Supreme Court: To Bar Bankruptcy Discharge, Statement of Financial Condition Must Be “In Writing”
Bankruptcy, Restructuring & Creditor's Rights Alert 06/28/18 Christopher Combest, E. King Poor
Bankruptcy debtors receive a “fresh start” with a discharge of debts, except for certain debts arising from fraud. But in the Supreme Court’s recent decision in Lamar, Archer & Cofrin, LLP v. Appling, 2018 WL 2465174 (June 4, 2018), it ruled that a misrepresentation about a debtor’s financial condition may block a discharge only if it is “in writing.” In the wake of the Appling decision, lenders, suppliers, professional service firms—indeed anyone extending credit to individuals—should be mindful of its lesson to get any statements about a borrower’s financial condition in writing.
In Appling, a law firm client (Appling) fell behind in paying the firm and assured his lawyers that he would use a forthcoming tax refund to pay his debt as well as to fund his future legal fees. Later, when the firm threatened to quit if it was not paid, the client persuaded it to continue its representation by falsely stating that he had not yet received the refund – when, in fact, he had already received it and spent it on his business, instead of his overdue legal bills.
The client never did pay his lawyers and instead filed a Chapter 7 bankruptcy case. The law firm then sought to block their former client’s discharge by alleging that the client had extracted value by inducing his lawyers to continue working for him by false representations—namely, his lies about the tax refund.
In response, the client argued that the language of the Bankruptcy Code blocked a discharge for any statement “respecting [his] financial condition,” only if that statement were “in writing.” The law firm countered that the writing requirement applies only to statements about a debtor's overall financial condition as a whole, and not to false statements about a single, specific asset such a tax refund.
The Supreme Court unanimously agreed with the client and did so by focusing on what it called the “key word” in the statute: “respecting.” Using a variety of dictionary definitions and noting the same term in the predecessor statute going back to 1926, the Court held that the word “respecting,” as used in the phrase “respecting the debtor's financial condition” should be read broadly, to include any statement that has “a direct relation to or impact on the debtor's overall financial status.” Therefore, a statement even about a single asset can have such a relationship and qualifies as a statement “respecting the debtor's financial condition.” The Court also explained that by requiring statements about a debtor’s financial condition be “in writing,” Congress had intended to make it harder for creditors to prevent discharge of their debts and to “balance the potential misuse of such statements by both debtors and creditors.”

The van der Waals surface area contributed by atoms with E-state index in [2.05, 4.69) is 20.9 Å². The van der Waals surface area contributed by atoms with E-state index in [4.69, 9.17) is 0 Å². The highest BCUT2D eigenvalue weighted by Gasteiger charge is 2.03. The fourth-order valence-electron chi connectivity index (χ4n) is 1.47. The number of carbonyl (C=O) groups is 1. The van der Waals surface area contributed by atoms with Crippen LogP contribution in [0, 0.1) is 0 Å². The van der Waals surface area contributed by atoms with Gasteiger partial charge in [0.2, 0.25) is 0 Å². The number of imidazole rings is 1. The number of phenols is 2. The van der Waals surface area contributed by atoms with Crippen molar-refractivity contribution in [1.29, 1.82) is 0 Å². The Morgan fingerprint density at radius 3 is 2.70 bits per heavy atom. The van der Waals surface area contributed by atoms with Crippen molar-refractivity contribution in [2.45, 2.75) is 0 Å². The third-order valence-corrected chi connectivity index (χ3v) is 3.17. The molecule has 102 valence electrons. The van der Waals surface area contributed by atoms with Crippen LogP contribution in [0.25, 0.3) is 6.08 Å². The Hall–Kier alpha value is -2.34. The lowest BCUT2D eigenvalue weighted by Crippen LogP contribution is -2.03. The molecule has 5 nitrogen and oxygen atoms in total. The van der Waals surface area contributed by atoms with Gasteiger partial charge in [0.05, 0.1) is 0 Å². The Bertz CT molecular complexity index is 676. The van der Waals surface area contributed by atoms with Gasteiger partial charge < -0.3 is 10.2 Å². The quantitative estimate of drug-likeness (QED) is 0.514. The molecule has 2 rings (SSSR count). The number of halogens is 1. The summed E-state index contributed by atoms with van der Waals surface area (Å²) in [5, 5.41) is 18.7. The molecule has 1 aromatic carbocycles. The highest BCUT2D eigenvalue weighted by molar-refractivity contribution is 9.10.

Get It in Writing
As the Court noted in Appling, a creditor seeking to bar discharge of a debt must also prove that the false statement was material, that it reasonably relied on the statement, and that the debtor made the statement with an intent to deceive. But after Appling, the threshold issue is whether any alleged false statement about a debtor’s financial condition was “in writing.” As a result, when extending credit to individuals, best practice counsels requiring any statements about assets and liabilities to be in writing, including supplements, amendments, and revisions. Otherwise, even a deceitful debtor might walk away from a significant debt, because the creditor doesn’t have a statement “in writing.”